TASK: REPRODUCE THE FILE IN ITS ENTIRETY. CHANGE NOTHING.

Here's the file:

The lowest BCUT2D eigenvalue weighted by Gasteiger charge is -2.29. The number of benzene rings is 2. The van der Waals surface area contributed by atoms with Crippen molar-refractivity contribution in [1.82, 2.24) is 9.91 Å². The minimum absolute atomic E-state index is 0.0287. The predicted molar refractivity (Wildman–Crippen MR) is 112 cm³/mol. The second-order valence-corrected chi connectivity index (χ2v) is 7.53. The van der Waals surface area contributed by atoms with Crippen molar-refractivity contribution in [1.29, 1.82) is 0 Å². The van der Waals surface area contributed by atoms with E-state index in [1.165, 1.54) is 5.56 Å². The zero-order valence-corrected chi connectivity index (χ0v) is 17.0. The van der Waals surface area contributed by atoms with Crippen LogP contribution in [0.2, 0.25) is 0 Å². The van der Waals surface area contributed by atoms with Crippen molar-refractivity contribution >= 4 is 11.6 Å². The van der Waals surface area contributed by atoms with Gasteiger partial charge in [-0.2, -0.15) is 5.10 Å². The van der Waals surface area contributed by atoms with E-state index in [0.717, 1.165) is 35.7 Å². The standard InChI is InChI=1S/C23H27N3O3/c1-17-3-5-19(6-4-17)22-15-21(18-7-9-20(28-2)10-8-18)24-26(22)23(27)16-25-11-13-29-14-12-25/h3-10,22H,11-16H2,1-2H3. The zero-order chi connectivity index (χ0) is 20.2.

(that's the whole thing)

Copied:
The lowest BCUT2D eigenvalue weighted by Gasteiger charge is -2.29. The number of benzene rings is 2. The van der Waals surface area contributed by atoms with Crippen molar-refractivity contribution in [1.82, 2.24) is 9.91 Å². The minimum absolute atomic E-state index is 0.0287. The predicted molar refractivity (Wildman–Crippen MR) is 112 cm³/mol. The second-order valence-corrected chi connectivity index (χ2v) is 7.53. The van der Waals surface area contributed by atoms with Crippen molar-refractivity contribution in [1.29, 1.82) is 0 Å². The van der Waals surface area contributed by atoms with E-state index in [1.165, 1.54) is 5.56 Å². The zero-order valence-corrected chi connectivity index (χ0v) is 17.0. The van der Waals surface area contributed by atoms with Crippen LogP contribution in [0.2, 0.25) is 0 Å². The van der Waals surface area contributed by atoms with Crippen molar-refractivity contribution >= 4 is 11.6 Å². The van der Waals surface area contributed by atoms with Gasteiger partial charge in [-0.2, -0.15) is 5.10 Å². The van der Waals surface area contributed by atoms with E-state index in [0.717, 1.165) is 35.7 Å². The standard InChI is InChI=1S/C23H27N3O3/c1-17-3-5-19(6-4-17)22-15-21(18-7-9-20(28-2)10-8-18)24-26(22)23(27)16-25-11-13-29-14-12-25/h3-10,22H,11-16H2,1-2H3. The zero-order chi connectivity index (χ0) is 20.2.